2. Enrico Di Stefano (ITA) — 2 GW 5.5 VP — 0.5 VP — Tremere Antitribu Rockcats/Embraces
2. Milan Horvath (HUN) — 1 GW 5.5 VP — 0.5 VP — Malkavian antritribu(?) Obf/Pre Vote
2. Marcin Watras (POL) — 1 GW 5.5 VP — 0.5 VP — Anson Cel Gun w/ Ashur Tablets
2. Izaak Havelaar (NED) — 2 GW 5 VP — 0 VP — Malkavian feat. Tryphosa Bleed/Vote
Congratulations to Otso for winning the European VtES Championship 2011. More information to follow. A similar transcript as for the EC Day 1 Finals will (most likely) be posted for the Day 2 tournament on VEKN.net as well.
Here are the results from the First Chance Qualifier tournament that was played during the VtES European Championship 2011 on November 13th, 2011 in Warsaw, Poland. The tournament gives players the first opportunity to qualify for the European Championship tournaments for the next year. 118 players participated in this EC tournament, the standings after 3 rounds and the final were as follows:
1. Djordje Bjelajac (SER) — 2 GW 8.5 VP — 1.5 VP — Unmada/Scout Youngwod Shattering Crescendo Parity Shift
2. Pierre Tran Van (FRA) — 2 GW 8 VP — 0.5 VP — EuroBrujah feat. Theo Bell & Beast
2. Guyla Erdos (HUN) — 2 GW 7.5 VP — 0.5 VP — Tzimisce G2 Wall
2. Tomasz Kloczko (POL) — 2 GW 7 VP — 0.5 VP — Antonio D’Erlette Nephandus
2. Maciej Trenda (POL) — 3 GW 9.5 VP — 0 VP — Giovanni Khazaar’s Diary
Congratulations to Djordje for winning the FCQ of the EC 2011. For qualifying for next year’s Continental Championships 1 GW 3 VP were necessary.
Here are the results from the European Championship (Day 1) tournament that was played during the VtES European Championship 2011 on November 12th, 2011 in Warsaw, Poland. The tournament is played as a qualifier for the actual EC tournament on the next day. The top 40 players qualify for the next day’s tournament. 133 players participated in this EC tournament, the standings after 3 rounds and the final were as follows:
1. Balazs Sebestyen (HUN) — 2 GW 8.5 VP — 1.5 VP — Weenie Auspex Wall
2. Erol Hammer (GER) — 3 GW 11 VP — 0.5 VP — Stanislawa & Friends Pro/Dom Bleed/Vote
2. Greguss Csaba (HUN) — 3 GW 10 VP — 0.5 VP — Neo Ventrue Lawfirm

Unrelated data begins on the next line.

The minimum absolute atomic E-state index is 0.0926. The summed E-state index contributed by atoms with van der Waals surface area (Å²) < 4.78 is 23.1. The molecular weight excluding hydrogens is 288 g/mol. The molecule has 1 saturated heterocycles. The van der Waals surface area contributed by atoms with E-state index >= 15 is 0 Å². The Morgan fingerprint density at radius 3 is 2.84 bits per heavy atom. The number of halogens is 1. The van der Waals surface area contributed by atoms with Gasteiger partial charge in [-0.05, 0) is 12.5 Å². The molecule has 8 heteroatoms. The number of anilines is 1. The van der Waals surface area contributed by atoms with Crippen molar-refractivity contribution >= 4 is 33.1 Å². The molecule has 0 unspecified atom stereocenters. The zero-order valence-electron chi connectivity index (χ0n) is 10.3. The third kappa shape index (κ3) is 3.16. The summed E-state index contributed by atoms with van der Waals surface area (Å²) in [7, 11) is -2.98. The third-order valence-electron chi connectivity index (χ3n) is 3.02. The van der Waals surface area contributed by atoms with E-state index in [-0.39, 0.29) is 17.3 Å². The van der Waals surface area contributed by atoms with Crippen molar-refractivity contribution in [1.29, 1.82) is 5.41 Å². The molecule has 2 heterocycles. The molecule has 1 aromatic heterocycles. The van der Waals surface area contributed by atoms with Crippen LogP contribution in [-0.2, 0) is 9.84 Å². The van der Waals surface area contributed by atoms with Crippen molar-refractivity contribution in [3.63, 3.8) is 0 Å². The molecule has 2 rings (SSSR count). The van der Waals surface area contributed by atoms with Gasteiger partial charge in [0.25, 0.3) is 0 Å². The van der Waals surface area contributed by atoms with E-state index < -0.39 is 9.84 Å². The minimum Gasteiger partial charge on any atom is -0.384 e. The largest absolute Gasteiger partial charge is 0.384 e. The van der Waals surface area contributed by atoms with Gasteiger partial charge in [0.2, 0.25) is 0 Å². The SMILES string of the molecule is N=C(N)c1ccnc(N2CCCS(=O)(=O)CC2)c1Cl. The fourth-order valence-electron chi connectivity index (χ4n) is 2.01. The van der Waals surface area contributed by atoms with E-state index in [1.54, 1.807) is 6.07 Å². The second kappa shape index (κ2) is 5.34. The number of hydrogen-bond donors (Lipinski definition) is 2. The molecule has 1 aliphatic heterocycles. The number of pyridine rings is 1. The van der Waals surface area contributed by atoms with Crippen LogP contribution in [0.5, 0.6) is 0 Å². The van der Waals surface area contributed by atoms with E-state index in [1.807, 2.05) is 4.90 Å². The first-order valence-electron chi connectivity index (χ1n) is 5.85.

2. Isak Esbjörnsson Bjärmark (SWE) — 2 GW 9 VP — 0.5 VP — Girls will find ..
2. Enrico di Stefano (ITA) — 3 GW 9 VP — 0 VP — Ravnos Laibon Eldest are Kholo Breed/Boon
Congratulations to Balazs for winning the Day 1 tournament of the EC 2011. To be in the top 40 of the Day 1 tournament you needed exactly 1 GW 4 VP.
Here are the results from the Last Chance Qualifier tournament that was played during the VtES European Championship 2011 on November 11th, 2011 in Warsaw, Poland. The tournament gives the players a last opportunity to qualify for the European Championship tournaments on the followings days. 144(?) players participated in this EC tournament, the standings after 3 rounds and the final were as follows:
1. Gyula Erdos (HUN) — 3 GW 10 VP — 1.5 VP — Nana Buruki & Friends Animalism Combat
2. Martin Varga (SVK) — 2 GW 8.5 VP — 1.5 VP — Lutz & Friends Obf/Pre Vote
2. Tomasz Zygowski (POL) — 3 GW 12 VP — 1 VP — Lasombra Moncada Bleed/Vote
2. Aleksander Idziak (POL) — 2 GW 11 VP –0 VP — Malkavian ’94 Obedience
2. Tadziu Dawidowski (POL) — 2 GW 10 VP — 0 VP — Malkavian/Malkavian antitribu Stealth Bleed
Congratulations to Gyula for winning the LCQ of the EC 2011. 48 players were qualified for the Day 1 tournament and you needed 1 GW 3.5 VP to actually qualify.
Here are the results from the Legendary Vampire tournament that was played during the VtES European Championship 2011 on November 11th, 2011 in Warsaw, Poland. This was an invitational tournament, where 25 of the best VtES players in the world, fight for the victory. The standings after 3 rounds and the final were:
1. Tomasz Izydorczyk (POL) — 1 GW 5 VP — 3 VP — Ahrimanes Wall
2. Peter Botos (HUN) — 1 GW 5 VP — 2 VP — Tremere Rockcat
2. Otso Saariluoma (FIN) — 2 GW 7 VP — 0 VP — Mistress Fanchon & the Funky Bunch Mind Rape
2. César Ruipérez (ESP) — 2 GW 5 VP — 0 VP — Nana Buruki & Friends Animalism
2. Brian Moritz (USA) — 1 GW 5 VP — 0 VP — Tremere/Tremere antitribu G2/3 Toolbox
Congratulations to Tomasz for winning the Legendary Vampire tournament of the EC 2011.
“If a player has 0% change of getting a single VP (thus 0% chance of getting the GW), then he’s free to go amok, and back-oust, oust, or self-oust. Or continue playing. — Floppyzedolfin, VtES Head Rulesmonger.
The fourth episode of the VTES webshow Cause and Effect has been broadcasted live on this Sunday (November 6th, 2011). The three hosts discussed their preparation efforts for the upcoming European VtES Championship in Warsaw, Poland as well as some typical decks likely to be encountered during the EC.